Trump is hyp­ocrite on peo­ple’s right to sue

Los Angeles Times - - BUSINESS - DAVID LAZARUS

Pres­i­dent Trump has been party to nearly 4,100 law­suits over the last three decades. About half the time he was the one do­ing the su­ing; the other half he was the one be­ing sued.

But what makes Trump a com­plete hyp­ocrite on this score — and aligns him with the busi­ness world — is that al­though he’s never hes­i­tated to use the le­gal sys­tem to pro­tect his own in­ter­ests, he’s de­nied his em­ploy­ees and cam­paign work­ers the same right, re­quir­ing in­stead that they take any dis­putes to pri­vate ar­bi­tra­tion.

This is worth not­ing in light of Corey Le­wandowski, Trump’s for­mer cam­paign man­ager and current ad­vi­sor, tak­ing to the air­waves the other day to call on the pres­i­dent’s new chief of staff, John F. Kelly, to sack the head of the Con­sumer Fi­nan­cial Pro­tec­tion Bureau.

Le­wandowski said on NBC’s “Meet the Press” that CFPB Di­rec­tor Richard Cor­dray should be given the heave-ho be­cause he’s “all but run­ning for gov­er­nor in the state of Ohio” and be­cause “you’ve got an un­elected bu­reau­crat sit­ting in an of­fice right now.”

This is re­mark­able for two rea­sons. First, what­ever Cor­dray’s po­lit­i­cal am­bi­tions, he’s voiced no plans to run for of­fice or filed any such pa­per­work. When Le­wandowski says Cor­dray is “all but run­ning,” what he means is “not run­ning.”

Sec­ond, Le­wandowski wants Kelly, an un­elected bu­reau­crat, to fire Cor­dray for be­ing an un­elected bu­reau­crat, which is noth­ing short of bizarre. All Cab­i­net mem­bers and agency heads are un­elected bu­reau­crats.

What’s re­ally go­ing on here has more to do with Cor­dray hav­ing re­cently announced a rule that would make it eas­ier for

con­sumers to band to­gether in class-ac­tion law­suits against fi­nan­cial firms.

The rule is ra­dioac­tive to banks, credit card com­pa­nies and other lenders be­cause, like Trump when he was run­ning his busi­nesses, th­ese firms rou­tinely in­clude manda­tory ar­bi­tra­tion pro­vi­sions in their con­tracts, forc­ing peo­ple to pri­vately ar­bi­trate rather than have a day in court.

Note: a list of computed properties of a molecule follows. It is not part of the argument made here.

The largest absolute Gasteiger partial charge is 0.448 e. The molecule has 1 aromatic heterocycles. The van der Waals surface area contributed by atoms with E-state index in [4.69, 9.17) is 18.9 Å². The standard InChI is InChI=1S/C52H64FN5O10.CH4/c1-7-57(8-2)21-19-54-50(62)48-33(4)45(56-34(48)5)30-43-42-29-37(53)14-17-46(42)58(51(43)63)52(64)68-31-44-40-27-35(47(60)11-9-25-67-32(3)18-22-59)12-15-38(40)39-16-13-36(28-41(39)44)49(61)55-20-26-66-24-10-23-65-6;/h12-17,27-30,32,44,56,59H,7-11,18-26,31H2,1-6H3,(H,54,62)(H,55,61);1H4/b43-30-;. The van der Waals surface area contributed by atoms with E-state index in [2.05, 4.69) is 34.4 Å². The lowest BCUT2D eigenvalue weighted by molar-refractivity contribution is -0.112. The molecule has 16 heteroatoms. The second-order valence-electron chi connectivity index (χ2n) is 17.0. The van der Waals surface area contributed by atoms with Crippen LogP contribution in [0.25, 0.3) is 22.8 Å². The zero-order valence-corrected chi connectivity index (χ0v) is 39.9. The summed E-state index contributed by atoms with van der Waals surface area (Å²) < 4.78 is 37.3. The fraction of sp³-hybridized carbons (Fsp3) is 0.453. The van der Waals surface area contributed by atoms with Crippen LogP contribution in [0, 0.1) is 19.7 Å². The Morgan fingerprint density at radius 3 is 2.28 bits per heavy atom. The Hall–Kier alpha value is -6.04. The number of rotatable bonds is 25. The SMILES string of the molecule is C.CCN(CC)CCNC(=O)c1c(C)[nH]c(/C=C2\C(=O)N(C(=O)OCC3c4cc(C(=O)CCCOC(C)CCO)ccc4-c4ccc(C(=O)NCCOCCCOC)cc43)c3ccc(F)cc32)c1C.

Many busi­nesses pre­fer ar­bi­tra­tion be­cause the process tends to be more fa­vor­able to com­pa­nies than to con­sumers. Not coin­ci­den­tally, busi­nesses pay ar­bi­tra­tors’ fees to de­cide cases.

Also, no busi­ness is willing to give up its own right to sue, which be­lies com­pa­nies’ ar­gu­ment that ar­bi­tra­tion is more ef­fec­tive than lit­i­ga­tion.

Al­though it’s likely the CFPB’s new rule will be over­turned by Repub­li­can law­mak­ers be­fore it takes ef­fect next month, I’m see­ing Le­wandowski’s out­burst this week as a trial bal­lon floated on be­half of the pres­i­dent, who has made no se­cret of de­sir­ing a more busi­ness-friendly di­rec­tor overseeing the con­sumer agency.

Trump can only fire Cor­dray “for cause” be­fore Cor­dray’s term ends in July 2018, mean­ing there must be ev­i­dence of neg­li­gence or in­com­pe­tence.

Le­wandowski’s re­marks — de­liv­ered out of left field — seem to be part of a cam­paign among Repub­li­can law­mak­ers and Trump as­so­ciates to help make that case.

Af­ter “Meet the Press” host Chuck Todd noted that fir­ing Cor­dray “was sort of a ran­dom thing you just in­tro­duced there,” Le­wandowski pressed his case:

“Two weeks ago, Richard Cor­dray through the CFPB passed a rule with the an­tithe­sis of, you know, it’s go­ing to be about a tril­lion dollars’ worth of ar­bi­tra­tion that the gov­ern­ment’s go­ing to have to go through now, and he’s an un­elected of­fi­cial, he’s announced — all but announced, Chuck — that he’s run­ning for gov­er­nor of Ohio, and if he wants to run for gov­er­nor of Ohio, go run for gov­er­nor of Ohio, but don’t do so while you’re sit­ting in a fed­eral of­fice right now.”

Loopy syn­tax aside, it’s not clear how Le­wandowski reached that tril­lion-dol­lar fig­ure, which rep­re­sents al­most a third of the en­tire fed­eral bud­get, or why the gov­ern­ment would “have to go through” pri­vate-sec­tor dis­putes.